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TEHRAN, Iran (Reuters) -- Iranian President Mohammad Khatami made a ringing call on Tuesday for freedom of the press and religion as core principles of the Islamic republic.
"These are important principles of our nation and they should be defended," Khatami was quoted as saying by state television in a ceremony at Iran's official news agency IRNA.
"We must give the public accurate and sound information. This will disarm the 'medium of rumor' and also minimize the impact of the foreign media," he said.
Khatami, who was overwhelmingly elected last year on a mandate for social reform, also defended the rights of non-Moslems in Iran.
"I am trying today to defend people's rights on the basis of religion and freedom. We must defend the rights of an individual who does not even recognize my religion. At the same time, on the basis of freedom, I will defend the religious base of society," he was quoted as saying.
The president's call for the defense of non-Moslems comes amid international protests following the alleged hanging last week of a 52-year-old man of the Bahai faith who was charged with converting a Moslem woman.
Iran denied the reported execution. The Bahá'í faith is an offshoot of Islam that originated in Iran 150 years ago. It claims 6 million members worldwide, including 350,000 in Iran, where it is officially considered "a misleading and wayward sect."
It is considered heresy by Islamic fundamentalists, who have severely persecuted followers of the religion in Iran.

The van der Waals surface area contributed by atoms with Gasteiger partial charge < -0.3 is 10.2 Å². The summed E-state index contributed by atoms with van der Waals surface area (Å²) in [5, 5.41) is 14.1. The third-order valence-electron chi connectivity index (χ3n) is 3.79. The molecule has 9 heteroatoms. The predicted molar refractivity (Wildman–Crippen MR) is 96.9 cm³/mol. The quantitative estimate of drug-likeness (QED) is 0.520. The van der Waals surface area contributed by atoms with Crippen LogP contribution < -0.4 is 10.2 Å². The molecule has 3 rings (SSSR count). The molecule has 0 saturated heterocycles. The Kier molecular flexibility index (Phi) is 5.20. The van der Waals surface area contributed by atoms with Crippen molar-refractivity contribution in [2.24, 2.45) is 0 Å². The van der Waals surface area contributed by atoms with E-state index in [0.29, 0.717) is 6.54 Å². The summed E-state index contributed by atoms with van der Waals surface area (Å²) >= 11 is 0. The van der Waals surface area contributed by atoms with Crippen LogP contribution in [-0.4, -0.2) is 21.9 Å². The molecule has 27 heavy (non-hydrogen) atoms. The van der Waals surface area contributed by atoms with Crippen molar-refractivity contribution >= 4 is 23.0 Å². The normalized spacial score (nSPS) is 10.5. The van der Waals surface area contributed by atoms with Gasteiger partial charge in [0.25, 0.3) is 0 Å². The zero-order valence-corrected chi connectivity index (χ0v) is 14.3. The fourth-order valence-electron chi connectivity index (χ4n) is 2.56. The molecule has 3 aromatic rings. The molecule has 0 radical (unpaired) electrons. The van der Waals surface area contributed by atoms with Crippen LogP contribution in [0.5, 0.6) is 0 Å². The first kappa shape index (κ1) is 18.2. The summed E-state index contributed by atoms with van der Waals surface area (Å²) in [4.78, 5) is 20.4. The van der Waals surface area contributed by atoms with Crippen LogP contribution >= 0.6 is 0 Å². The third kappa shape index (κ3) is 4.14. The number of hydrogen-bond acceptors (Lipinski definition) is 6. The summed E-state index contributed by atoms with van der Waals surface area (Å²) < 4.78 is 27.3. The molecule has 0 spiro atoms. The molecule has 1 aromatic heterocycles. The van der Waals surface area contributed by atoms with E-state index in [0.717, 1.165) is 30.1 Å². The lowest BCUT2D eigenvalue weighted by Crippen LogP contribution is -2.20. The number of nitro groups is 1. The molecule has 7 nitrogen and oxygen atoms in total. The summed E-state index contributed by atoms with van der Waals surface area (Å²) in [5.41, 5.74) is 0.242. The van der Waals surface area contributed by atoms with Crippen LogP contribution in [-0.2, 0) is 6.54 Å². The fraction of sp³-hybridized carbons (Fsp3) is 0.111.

Khatami called for a probing, vigorous press to safeguard people's freedoms.
"Weak points must be criticized. ...The points of weakness, strength, shortcomings and problems must be presented as they are so that people's expectations match realities," he was quoted as saying by IRNA.
He also called for a safe environment for reporters, who he said should be free to criticize without fear of retribution.
There have been several instances of attacks on newspaper offices in the past year and a leading pro-Khatami daily was forced to close recently after publishing what were deemed to be incendiary stories. The daily continues to publish under another name.
Khatami has liberally granted publishing licences and the Iranian media has experienced a renaissance in the past year, tackling subjects that were formerly taboo and raising public interest in newspapers and magazines.
The president, who remains widely popular nearly a year after he took office, added: "Rights are not given by governments. They are God-given. Good governments must remove all hurdles impeding these rights. It is important that people come to believe in themselves and they themselves guard their own rights."
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